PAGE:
"Single" captures the contrast between Loeb's perky, retro '60s look and her melancholy lyrics; her pop-diva image and her passion for Judaism.
In one scene, she breezily rifles through the funky short skirts in her closet to find a modest outfit to visit Rabbi Shmuley Boteach, the popular but controversial author of "Kosher Sex" and "Dating Secrets of the Ten Commandments." At his Shabbat dinner table, she appreciates his probing questions but is taken aback when a guest appears shocked upon learning her age.
In another sequence, she joyfully prepares a High Holiday kugel with her mother, then cries about becoming the kind of "older single person" she once pitied. When mom gushes about a wedding party on the street, Loeb wryly asks, "Is this a setup -- a Jewish mother, a single daughter and a bride and groom?"
To become a bride herself, Loeb takes a Manhattan apartment to meet new people ("I'm like a salmon swimming upstream to spawn, although in New York it's called lox," she quipped in the first episode this week). She repeatedly asks friends and acquaintances to fix her up, forcing a smile as one tries to impress her by croaking a karaoke version of her 1994 hit single, "Stay." She visits Victoria's Secret when her sister insists she must "wear things guys can imagine tearing off of you" -- and lifts her blouse to reveal a sequined bra in the fitting room.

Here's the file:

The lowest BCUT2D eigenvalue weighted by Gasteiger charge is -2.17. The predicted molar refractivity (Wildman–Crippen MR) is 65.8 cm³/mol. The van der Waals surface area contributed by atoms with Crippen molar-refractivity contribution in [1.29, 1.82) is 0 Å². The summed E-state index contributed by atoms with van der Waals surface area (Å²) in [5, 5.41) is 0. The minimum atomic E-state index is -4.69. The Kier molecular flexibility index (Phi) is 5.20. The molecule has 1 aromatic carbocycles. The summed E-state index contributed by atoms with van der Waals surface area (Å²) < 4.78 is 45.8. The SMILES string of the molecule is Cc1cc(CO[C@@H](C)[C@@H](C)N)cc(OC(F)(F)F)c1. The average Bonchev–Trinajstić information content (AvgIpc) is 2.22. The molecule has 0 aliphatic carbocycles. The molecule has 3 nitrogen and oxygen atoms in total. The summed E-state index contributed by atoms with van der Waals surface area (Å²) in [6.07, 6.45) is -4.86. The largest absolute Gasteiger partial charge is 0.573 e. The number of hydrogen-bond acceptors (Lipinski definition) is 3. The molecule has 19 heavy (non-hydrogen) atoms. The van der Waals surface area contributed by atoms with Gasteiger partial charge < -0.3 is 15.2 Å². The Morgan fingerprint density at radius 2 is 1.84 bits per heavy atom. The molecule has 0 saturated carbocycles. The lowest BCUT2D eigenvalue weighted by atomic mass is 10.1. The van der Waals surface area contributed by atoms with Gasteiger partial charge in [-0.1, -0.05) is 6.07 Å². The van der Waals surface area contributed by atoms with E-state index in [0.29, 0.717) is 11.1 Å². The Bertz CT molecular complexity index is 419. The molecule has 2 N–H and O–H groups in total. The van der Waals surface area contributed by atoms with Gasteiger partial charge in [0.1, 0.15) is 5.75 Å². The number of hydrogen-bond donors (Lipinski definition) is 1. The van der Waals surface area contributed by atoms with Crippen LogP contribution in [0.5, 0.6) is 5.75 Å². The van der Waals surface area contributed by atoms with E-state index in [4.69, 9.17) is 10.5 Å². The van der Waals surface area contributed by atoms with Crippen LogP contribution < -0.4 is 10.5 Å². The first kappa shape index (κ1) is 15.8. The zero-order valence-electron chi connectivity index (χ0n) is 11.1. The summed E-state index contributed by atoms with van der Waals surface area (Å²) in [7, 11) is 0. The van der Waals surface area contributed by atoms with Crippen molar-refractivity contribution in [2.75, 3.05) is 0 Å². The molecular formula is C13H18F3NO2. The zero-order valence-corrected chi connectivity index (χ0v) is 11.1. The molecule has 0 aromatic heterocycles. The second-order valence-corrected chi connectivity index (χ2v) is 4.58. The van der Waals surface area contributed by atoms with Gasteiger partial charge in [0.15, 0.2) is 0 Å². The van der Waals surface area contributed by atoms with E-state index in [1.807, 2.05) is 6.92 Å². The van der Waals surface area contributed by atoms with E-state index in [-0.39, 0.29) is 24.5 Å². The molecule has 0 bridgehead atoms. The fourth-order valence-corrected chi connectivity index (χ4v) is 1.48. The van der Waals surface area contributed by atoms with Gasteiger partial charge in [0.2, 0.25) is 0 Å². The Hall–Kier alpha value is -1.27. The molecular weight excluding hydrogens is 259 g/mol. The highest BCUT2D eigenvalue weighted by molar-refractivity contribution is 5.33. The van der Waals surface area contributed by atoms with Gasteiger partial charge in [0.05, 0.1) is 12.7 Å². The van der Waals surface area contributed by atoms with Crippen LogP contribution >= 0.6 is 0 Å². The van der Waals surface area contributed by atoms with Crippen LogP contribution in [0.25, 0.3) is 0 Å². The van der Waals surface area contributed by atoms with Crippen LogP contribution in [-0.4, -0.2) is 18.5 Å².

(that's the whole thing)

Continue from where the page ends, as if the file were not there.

Loeb's father, Peter, a Dallas gastroenterologist, told The Journal that he was initially anxious about that scene and the show in general. "But I know how well Lisa handles unusual situations," he said. "She's very mature, and she can defuse difficult and almost embarrassing situations in a very positive way."
He says he would like to see his daughter married, preferably to someone Jewish due to child-rearing issues. But he acknowledges she "just hasn't had time to find the right guy."
Boteach agrees, urging Loeb to curb her madcap schedule when she visits him on the show.
"He says you have to experience being lonely so you can be open to meeting somebody new," the musician recalls.
Loeb isn't lonely because she frequently tours, has tons of friends, and just released a retrospective album, "The Very Best of Lisa Loeb" (Geffen/UME) on Jan. 24. In fact, as she speaks to an interviewer, a tailor is placing pins in a black, ruffled skirt she'll wear while promoting her new TV show. It seems "Single," in part, is another example of her endless multitasking -- husband-searching while heightening her media exposure.